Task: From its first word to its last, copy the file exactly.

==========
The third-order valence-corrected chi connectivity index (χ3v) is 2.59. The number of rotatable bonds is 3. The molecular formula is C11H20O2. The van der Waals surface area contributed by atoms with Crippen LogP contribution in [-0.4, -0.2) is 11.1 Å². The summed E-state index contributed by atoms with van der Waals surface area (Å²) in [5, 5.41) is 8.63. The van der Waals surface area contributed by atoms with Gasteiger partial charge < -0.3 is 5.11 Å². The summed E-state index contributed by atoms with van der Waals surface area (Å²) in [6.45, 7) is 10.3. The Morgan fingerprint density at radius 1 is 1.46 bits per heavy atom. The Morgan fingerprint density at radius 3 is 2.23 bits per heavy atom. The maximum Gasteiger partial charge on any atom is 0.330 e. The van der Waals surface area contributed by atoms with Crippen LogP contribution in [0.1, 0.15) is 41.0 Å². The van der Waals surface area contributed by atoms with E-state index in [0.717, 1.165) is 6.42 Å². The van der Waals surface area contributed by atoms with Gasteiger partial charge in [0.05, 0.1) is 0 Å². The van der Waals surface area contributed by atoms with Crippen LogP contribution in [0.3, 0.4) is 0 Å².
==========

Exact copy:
The third-order valence-corrected chi connectivity index (χ3v) is 2.59. The number of rotatable bonds is 3. The molecular formula is C11H20O2. The van der Waals surface area contributed by atoms with Crippen LogP contribution in [-0.4, -0.2) is 11.1 Å². The summed E-state index contributed by atoms with van der Waals surface area (Å²) in [5, 5.41) is 8.63. The van der Waals surface area contributed by atoms with Gasteiger partial charge < -0.3 is 5.11 Å². The summed E-state index contributed by atoms with van der Waals surface area (Å²) in [6.45, 7) is 10.3. The Morgan fingerprint density at radius 1 is 1.46 bits per heavy atom. The Morgan fingerprint density at radius 3 is 2.23 bits per heavy atom. The maximum Gasteiger partial charge on any atom is 0.330 e. The van der Waals surface area contributed by atoms with Crippen LogP contribution in [0.1, 0.15) is 41.0 Å². The van der Waals surface area contributed by atoms with E-state index in [0.717, 1.165) is 6.42 Å². The van der Waals surface area contributed by atoms with Gasteiger partial charge in [0.05, 0.1) is 0 Å². The van der Waals surface area contributed by atoms with Crippen LogP contribution in [0.3, 0.4) is 0 Å².